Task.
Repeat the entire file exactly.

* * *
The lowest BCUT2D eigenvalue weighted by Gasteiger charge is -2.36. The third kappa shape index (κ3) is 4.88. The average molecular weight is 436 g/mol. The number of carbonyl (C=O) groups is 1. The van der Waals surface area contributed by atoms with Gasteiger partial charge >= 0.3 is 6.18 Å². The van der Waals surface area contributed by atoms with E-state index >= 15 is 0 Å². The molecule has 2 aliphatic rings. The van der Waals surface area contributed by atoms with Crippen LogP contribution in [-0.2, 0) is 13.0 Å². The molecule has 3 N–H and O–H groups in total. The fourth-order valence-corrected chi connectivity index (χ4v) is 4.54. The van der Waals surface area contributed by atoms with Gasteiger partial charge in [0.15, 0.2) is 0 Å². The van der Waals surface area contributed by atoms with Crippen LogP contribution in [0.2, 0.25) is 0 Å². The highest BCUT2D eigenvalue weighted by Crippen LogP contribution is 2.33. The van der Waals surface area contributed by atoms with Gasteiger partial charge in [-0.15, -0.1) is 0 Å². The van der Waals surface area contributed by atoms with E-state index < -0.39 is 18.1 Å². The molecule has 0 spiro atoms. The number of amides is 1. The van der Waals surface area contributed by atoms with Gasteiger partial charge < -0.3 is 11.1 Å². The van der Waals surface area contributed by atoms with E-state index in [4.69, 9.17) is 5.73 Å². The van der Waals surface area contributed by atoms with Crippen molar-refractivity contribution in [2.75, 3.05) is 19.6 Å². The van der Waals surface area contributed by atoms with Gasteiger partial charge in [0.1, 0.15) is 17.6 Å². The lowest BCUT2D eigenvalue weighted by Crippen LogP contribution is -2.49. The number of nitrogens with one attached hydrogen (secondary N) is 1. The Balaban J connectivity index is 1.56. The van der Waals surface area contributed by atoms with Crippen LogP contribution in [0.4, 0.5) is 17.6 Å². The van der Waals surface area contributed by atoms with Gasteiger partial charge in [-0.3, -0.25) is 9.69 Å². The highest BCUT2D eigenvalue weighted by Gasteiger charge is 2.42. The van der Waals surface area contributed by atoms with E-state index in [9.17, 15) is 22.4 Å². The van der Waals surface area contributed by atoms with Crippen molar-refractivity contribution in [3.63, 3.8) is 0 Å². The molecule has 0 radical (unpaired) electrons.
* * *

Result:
The lowest BCUT2D eigenvalue weighted by Gasteiger charge is -2.36. The third kappa shape index (κ3) is 4.88. The average molecular weight is 436 g/mol. The number of carbonyl (C=O) groups is 1. The van der Waals surface area contributed by atoms with Gasteiger partial charge >= 0.3 is 6.18 Å². The van der Waals surface area contributed by atoms with E-state index >= 15 is 0 Å². The molecule has 2 aliphatic rings. The van der Waals surface area contributed by atoms with Crippen LogP contribution in [-0.2, 0) is 13.0 Å². The molecule has 3 N–H and O–H groups in total. The fourth-order valence-corrected chi connectivity index (χ4v) is 4.54. The van der Waals surface area contributed by atoms with Gasteiger partial charge in [0.15, 0.2) is 0 Å². The van der Waals surface area contributed by atoms with Crippen LogP contribution in [0.2, 0.25) is 0 Å². The highest BCUT2D eigenvalue weighted by Crippen LogP contribution is 2.33. The van der Waals surface area contributed by atoms with Gasteiger partial charge in [-0.15, -0.1) is 0 Å². The van der Waals surface area contributed by atoms with E-state index < -0.39 is 18.1 Å². The molecule has 0 spiro atoms. The number of amides is 1. The van der Waals surface area contributed by atoms with Gasteiger partial charge < -0.3 is 11.1 Å². The van der Waals surface area contributed by atoms with E-state index in [4.69, 9.17) is 5.73 Å². The van der Waals surface area contributed by atoms with Crippen molar-refractivity contribution in [2.75, 3.05) is 19.6 Å². The van der Waals surface area contributed by atoms with Gasteiger partial charge in [0.1, 0.15) is 17.6 Å². The lowest BCUT2D eigenvalue weighted by Crippen LogP contribution is -2.49. The number of nitrogens with one attached hydrogen (secondary N) is 1. The Balaban J connectivity index is 1.56. The van der Waals surface area contributed by atoms with Crippen LogP contribution in [0.4, 0.5) is 17.6 Å². The van der Waals surface area contributed by atoms with Gasteiger partial charge in [-0.3, -0.25) is 9.69 Å². The highest BCUT2D eigenvalue weighted by Gasteiger charge is 2.42. The van der Waals surface area contributed by atoms with E-state index in [9.17, 15) is 22.4 Å². The van der Waals surface area contributed by atoms with Crippen molar-refractivity contribution in [3.63, 3.8) is 0 Å². The molecule has 0 radical (unpaired) electrons.